I grew up on a modest farm in Castletown Geoghagan, Co. Westmeath, the third in a family of eleven – five brothers and five sisters. Four girls chose the Religious life and two brothers became priests – one a Kiltegan missionary and the other in the home diocese. Two sisters married and raised families of four and six and my oldest brother married and had three children. My youngest brother remained single and
went to the U.S. early in life and still lives there. Another brother died at the age of 60. My primary education was at Streamstown where I received a good foundation in the basic literary skills. On graduating from the primary level I continued my education as a boarder in Loreto Convent Secondary School in Mullingar where I completed my Leaving Cert. This was followed by a year’s course in St. Brigid’s Rural Training College in Ardagh under the Sisters of Mercy, followed by a two-year course at the Munster Institute which qualified me as an instructor under the Department of Agriculture.
Meanwhile I kept in touch with the Mercy Sister in Ardagh and entered the Mercy Novitiate in Longford in 1955. Novitiate days were spent in learning the Mercy way of life, in household management and in various training sessions. After First Profession I was in Scoil Mhuire Secondary School teaching mainly Cookery and Needlework classes, some English and even an Inter Cert French class. Incredible!
One year after Final Profession in 1961 I took flight with three other Sisters to open a new primary school in Little Flower Parish in Reno, Nevada, U.S.A. Here, slot machines, wedding chapels and gambling machines were everywhere so it was an exciting place. The children in our school were not unduly influenced by this fantasy world. They were bright, cheerful and eager to learn. It was a pleasant initiation into the American way of life.
After two years in Reno I regretfully transferred to Sacred Heart School, Ely in eastern Nevada, which had been opened by five Sisters from Mercy, Longford in 1958. This was a different scene far from the bright lights of Reno but I grew to love its desert wilderness and lunar landscape. The people were mostly second generation Italians and worked in the local copper mines. Here I taught mostly all subjects in Junior High classes, was involved in the Religious Education classes for public school children, attended a weekly prayer meeting in the local prison and participated in parish activities whenever possible. I spent i9 years in Ely with a break for a one-year Catechetical Course in 1975.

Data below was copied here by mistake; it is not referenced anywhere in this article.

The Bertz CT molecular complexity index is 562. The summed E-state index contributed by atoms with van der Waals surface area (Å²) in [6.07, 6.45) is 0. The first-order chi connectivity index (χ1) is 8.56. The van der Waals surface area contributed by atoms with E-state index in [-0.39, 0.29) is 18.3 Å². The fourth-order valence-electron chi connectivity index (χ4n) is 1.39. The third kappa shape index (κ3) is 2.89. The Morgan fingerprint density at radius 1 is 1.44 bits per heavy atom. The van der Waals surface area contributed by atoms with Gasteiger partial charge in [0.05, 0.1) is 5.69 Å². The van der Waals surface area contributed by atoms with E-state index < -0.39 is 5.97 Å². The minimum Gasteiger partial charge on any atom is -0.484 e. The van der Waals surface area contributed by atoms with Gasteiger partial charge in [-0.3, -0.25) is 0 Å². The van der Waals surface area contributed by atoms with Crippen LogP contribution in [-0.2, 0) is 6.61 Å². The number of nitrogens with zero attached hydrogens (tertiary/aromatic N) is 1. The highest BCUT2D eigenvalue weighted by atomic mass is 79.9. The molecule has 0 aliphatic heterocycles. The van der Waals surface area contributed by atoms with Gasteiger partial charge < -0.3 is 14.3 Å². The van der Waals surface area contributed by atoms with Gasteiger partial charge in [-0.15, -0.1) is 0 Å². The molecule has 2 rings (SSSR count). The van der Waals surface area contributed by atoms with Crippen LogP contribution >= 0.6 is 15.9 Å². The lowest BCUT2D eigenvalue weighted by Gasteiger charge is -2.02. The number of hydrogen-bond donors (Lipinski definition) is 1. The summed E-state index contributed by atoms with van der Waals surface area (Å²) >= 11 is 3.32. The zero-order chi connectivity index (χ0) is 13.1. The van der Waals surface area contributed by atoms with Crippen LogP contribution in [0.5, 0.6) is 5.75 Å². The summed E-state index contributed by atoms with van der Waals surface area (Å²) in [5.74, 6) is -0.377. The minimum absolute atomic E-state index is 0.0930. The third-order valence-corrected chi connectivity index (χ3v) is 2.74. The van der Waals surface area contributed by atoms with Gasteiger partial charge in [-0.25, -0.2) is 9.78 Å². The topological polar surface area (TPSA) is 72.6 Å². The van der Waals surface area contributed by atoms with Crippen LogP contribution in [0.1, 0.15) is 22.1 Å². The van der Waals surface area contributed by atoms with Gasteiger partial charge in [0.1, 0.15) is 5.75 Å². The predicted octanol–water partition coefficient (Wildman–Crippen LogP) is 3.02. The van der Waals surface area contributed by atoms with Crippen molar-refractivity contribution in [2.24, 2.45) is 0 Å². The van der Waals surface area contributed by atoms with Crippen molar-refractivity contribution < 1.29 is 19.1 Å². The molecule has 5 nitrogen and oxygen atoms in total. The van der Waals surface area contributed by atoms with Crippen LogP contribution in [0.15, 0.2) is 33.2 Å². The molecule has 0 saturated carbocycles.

My desert ministry ended in 1982 when I joined four Mercy Sisters from the Ardagh diocese to open a new mission in Lundazi, Zambia. Our first six months were spent learning the Citumbuka language, absorbing the Zambian culture and learning to live with mosquitoes, cockroaches and lizards. Three of us joined the teaching staff in Lundazi Secondary School and our two nurses went to work in the local hospital. We were very well accepted by both school and hospital communities. They were wonderful people, happy in the midst of poverty and always ready to celebrate. In school, resources were at a minimum so it was back to the chalk and blackboard method. Classes could be as high as eighty but students were eager to learn and well behaved.
After five years in Lundazi I returned to Ely to “fill a gap” for two years after which I returned to Ireland for a sabbatical in the Milltown Institute of Theology for a year in the Spiritual Studies programme while being based in the Granard community. I enjoyed a refreshing and relaxed year with time for reflection and no major responsibility.
Next year I was in Ballymahon teaching and doing home-school liaison and then returned to Lundazi for one and a half years when the Theresian Sisters took over that mission. I then joined the Meath Mercy in Monze where I taught English and RE in the local school for three years.
I returned to Ireland in December 1996 and spent two and a half years doing Organic Gardening in An Gairdin, Portumna. Then it was three years caring for a retirement community in Shalom, Edgeworthstown followed by my present ministry in Battery Heights, Athlone, where our Mercy community of three strive to be faithful to our Mission Statement: “We will try to be open to seeing God in the bits and pieces of every day through prayer and presence and awareness.” Amen. Alleluia!